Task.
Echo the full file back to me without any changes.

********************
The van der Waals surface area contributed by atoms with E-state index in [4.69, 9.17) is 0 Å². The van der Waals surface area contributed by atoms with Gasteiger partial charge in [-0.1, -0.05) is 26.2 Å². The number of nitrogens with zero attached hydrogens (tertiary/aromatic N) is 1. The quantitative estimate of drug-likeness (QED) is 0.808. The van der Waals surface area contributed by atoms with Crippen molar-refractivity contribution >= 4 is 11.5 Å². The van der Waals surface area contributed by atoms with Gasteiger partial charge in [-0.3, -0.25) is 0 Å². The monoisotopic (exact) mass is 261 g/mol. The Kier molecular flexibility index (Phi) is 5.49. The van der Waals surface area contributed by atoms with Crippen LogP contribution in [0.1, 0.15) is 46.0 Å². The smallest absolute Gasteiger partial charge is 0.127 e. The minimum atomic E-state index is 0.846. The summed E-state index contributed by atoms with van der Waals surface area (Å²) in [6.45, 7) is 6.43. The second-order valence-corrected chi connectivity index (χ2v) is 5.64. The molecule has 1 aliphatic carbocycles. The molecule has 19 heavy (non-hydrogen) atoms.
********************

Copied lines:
The van der Waals surface area contributed by atoms with E-state index in [4.69, 9.17) is 0 Å². The van der Waals surface area contributed by atoms with Gasteiger partial charge in [-0.1, -0.05) is 26.2 Å². The number of nitrogens with zero attached hydrogens (tertiary/aromatic N) is 1. The quantitative estimate of drug-likeness (QED) is 0.808. The van der Waals surface area contributed by atoms with Crippen molar-refractivity contribution >= 4 is 11.5 Å². The van der Waals surface area contributed by atoms with Gasteiger partial charge in [-0.3, -0.25) is 0 Å². The monoisotopic (exact) mass is 261 g/mol. The Kier molecular flexibility index (Phi) is 5.49. The van der Waals surface area contributed by atoms with Crippen LogP contribution in [0.1, 0.15) is 46.0 Å². The smallest absolute Gasteiger partial charge is 0.127 e. The minimum atomic E-state index is 0.846. The summed E-state index contributed by atoms with van der Waals surface area (Å²) in [6.45, 7) is 6.43. The second-order valence-corrected chi connectivity index (χ2v) is 5.64. The molecule has 1 aliphatic carbocycles. The molecule has 19 heavy (non-hydrogen) atoms.